You have a natural chronotype, or body clock, that determines when you are most comfortable sleeping and being awake. Both of those groups like to sleep a little later than the larks and go to bed earlier than the owls, but one of those two groups feels sluggish both morning and evening while the other has high energy levels at both times. You could be one of the large percentage of the population with undiagnosed sleep apnea, especially if you snore. People who slept more than nine hours each night had a 50 percent greater risk of diabetes than people who slept seven hours per night.
One recent study showed that people who slept for nine or 10 hours every night were 21 percent more likely to become obese over a six-year period. But those days are long gone -- they now recommend against sleeping more than usual, when possible. This may in turn make their depression worse, because regular sleep habits are important to the recovery process.
Sleep deprivation can actually cause changes in your brain activity similar to those experienced by people with psychiatric disorders. But this is based on the notion that our ancestors slept around nine hours each night, and therefore we should too. Another study found that those who slept about seven hours had the highest survival rate, and those who slept less than 4.5 hours had the worst. Research suggests that too much sleep increases your risk of death, yet low socioeconomic status and depression are also significantly associated with long sleep. As the graph from NSF below shows, staying somewhere in the middle ranges of seven to eight hours of sleep a night appears to be best.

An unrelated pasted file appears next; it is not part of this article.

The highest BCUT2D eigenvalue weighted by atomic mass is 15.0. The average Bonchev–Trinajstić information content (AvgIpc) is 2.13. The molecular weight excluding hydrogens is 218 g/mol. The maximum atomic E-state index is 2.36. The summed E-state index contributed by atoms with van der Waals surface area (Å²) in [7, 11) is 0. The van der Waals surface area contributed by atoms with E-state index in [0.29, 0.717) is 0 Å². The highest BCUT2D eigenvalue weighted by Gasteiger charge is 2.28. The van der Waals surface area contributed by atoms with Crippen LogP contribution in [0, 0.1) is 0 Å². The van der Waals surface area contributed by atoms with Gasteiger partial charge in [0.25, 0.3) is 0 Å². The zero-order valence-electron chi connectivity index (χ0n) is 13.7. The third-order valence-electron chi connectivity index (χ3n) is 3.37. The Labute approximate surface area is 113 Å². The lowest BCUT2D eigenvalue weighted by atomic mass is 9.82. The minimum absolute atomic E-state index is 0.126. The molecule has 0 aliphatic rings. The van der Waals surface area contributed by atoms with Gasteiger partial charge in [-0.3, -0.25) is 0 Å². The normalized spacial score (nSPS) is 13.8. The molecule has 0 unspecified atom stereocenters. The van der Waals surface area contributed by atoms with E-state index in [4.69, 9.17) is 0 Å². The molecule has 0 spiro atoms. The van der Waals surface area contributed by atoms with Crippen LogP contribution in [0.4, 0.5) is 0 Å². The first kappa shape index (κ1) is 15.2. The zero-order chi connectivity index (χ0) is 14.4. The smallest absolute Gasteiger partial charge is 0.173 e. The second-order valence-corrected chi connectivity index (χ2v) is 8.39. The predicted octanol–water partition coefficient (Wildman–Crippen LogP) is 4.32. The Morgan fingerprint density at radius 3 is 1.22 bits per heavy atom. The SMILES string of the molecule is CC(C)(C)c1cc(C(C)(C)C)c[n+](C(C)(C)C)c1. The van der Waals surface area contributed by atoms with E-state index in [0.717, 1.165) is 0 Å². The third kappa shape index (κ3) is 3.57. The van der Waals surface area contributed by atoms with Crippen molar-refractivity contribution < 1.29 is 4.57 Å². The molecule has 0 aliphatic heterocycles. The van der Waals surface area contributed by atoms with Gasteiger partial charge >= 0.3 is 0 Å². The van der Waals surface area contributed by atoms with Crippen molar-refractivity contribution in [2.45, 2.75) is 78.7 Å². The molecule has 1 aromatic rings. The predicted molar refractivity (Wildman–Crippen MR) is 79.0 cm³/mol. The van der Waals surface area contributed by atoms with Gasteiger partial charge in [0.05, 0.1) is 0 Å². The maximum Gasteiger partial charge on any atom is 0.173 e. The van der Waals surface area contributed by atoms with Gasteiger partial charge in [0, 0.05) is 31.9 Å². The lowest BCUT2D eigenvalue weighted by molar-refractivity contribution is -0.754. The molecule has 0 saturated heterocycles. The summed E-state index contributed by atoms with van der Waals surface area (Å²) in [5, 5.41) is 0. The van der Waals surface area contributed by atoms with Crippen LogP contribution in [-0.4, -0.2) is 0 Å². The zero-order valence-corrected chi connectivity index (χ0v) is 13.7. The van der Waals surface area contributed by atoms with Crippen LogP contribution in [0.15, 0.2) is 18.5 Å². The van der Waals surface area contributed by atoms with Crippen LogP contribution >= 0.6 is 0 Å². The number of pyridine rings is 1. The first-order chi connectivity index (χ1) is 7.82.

NSF recommends getting at least 7 to 9 hours of sleep each night, but you should always tailor that to your individual needs. I highly recommend reading this list, printing it out, and keeping it somewhere handy to reference until your sleep needs are being met.
He or she may be able to identify any underlying causes — and help you get a better night’s sleep. This looks at what happens in the womb, how the genes a baby inherits are expressed (turned on and off), and how this influences the child’s health after birth.